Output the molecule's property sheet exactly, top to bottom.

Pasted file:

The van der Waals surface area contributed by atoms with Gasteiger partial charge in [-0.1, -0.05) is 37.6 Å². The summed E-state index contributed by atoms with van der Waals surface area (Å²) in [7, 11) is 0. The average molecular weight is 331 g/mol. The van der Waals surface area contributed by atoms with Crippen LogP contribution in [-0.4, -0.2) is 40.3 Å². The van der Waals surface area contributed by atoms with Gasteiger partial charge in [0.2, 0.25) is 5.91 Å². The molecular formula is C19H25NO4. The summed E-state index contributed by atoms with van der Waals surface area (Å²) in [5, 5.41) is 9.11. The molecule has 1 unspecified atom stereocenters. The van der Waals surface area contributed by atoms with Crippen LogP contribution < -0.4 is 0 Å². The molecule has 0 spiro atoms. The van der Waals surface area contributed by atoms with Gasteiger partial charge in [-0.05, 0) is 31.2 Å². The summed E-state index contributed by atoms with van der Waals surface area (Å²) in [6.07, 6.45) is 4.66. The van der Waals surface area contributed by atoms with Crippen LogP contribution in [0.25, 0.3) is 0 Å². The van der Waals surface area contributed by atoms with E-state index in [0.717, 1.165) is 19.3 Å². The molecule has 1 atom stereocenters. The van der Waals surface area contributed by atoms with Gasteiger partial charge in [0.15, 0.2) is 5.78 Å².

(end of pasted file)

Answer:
The van der Waals surface area contributed by atoms with Gasteiger partial charge in [-0.1, -0.05) is 37.6 Å². The summed E-state index contributed by atoms with van der Waals surface area (Å²) in [7, 11) is 0. The average molecular weight is 331 g/mol. The van der Waals surface area contributed by atoms with Crippen LogP contribution in [-0.4, -0.2) is 40.3 Å². The van der Waals surface area contributed by atoms with Gasteiger partial charge in [0.2, 0.25) is 5.91 Å². The molecular formula is C19H25NO4. The summed E-state index contributed by atoms with van der Waals surface area (Å²) in [5, 5.41) is 9.11. The molecule has 1 unspecified atom stereocenters. The van der Waals surface area contributed by atoms with Crippen LogP contribution < -0.4 is 0 Å². The molecule has 0 spiro atoms. The van der Waals surface area contributed by atoms with Gasteiger partial charge in [-0.05, 0) is 31.2 Å². The summed E-state index contributed by atoms with van der Waals surface area (Å²) in [6.07, 6.45) is 4.66. The van der Waals surface area contributed by atoms with Crippen LogP contribution in [0.25, 0.3) is 0 Å². The van der Waals surface area contributed by atoms with E-state index in [0.717, 1.165) is 19.3 Å². The molecule has 1 atom stereocenters. The van der Waals surface area contributed by atoms with Gasteiger partial charge in [0.15, 0.2) is 5.78 Å².